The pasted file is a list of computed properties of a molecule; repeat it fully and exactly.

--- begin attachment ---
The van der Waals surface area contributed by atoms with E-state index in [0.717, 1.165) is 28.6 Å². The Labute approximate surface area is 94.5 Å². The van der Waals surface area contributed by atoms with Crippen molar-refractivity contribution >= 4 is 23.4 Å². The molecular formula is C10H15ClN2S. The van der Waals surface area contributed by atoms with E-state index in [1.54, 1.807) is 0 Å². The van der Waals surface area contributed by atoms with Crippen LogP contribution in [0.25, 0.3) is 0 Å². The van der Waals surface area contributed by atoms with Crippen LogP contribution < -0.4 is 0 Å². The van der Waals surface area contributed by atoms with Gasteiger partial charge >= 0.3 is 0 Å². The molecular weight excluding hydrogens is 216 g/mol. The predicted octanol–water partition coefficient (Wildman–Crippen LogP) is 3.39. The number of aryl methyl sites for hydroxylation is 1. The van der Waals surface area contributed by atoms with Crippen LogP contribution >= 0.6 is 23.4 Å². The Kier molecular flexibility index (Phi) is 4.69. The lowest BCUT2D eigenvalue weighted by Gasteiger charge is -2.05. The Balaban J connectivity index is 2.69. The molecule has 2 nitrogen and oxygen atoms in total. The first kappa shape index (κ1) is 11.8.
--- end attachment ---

The van der Waals surface area contributed by atoms with E-state index in [0.717, 1.165) is 28.6 Å². The Labute approximate surface area is 94.5 Å². The van der Waals surface area contributed by atoms with Crippen molar-refractivity contribution >= 4 is 23.4 Å². The molecular formula is C10H15ClN2S. The van der Waals surface area contributed by atoms with E-state index in [1.54, 1.807) is 0 Å². The van der Waals surface area contributed by atoms with Crippen LogP contribution in [0.25, 0.3) is 0 Å². The van der Waals surface area contributed by atoms with Crippen LogP contribution < -0.4 is 0 Å². The van der Waals surface area contributed by atoms with Gasteiger partial charge >= 0.3 is 0 Å². The molecular weight excluding hydrogens is 216 g/mol. The predicted octanol–water partition coefficient (Wildman–Crippen LogP) is 3.39. The number of aryl methyl sites for hydroxylation is 1. The van der Waals surface area contributed by atoms with Crippen LogP contribution >= 0.6 is 23.4 Å². The Kier molecular flexibility index (Phi) is 4.69. The lowest BCUT2D eigenvalue weighted by Gasteiger charge is -2.05. The Balaban J connectivity index is 2.69. The molecule has 2 nitrogen and oxygen atoms in total. The first kappa shape index (κ1) is 11.8.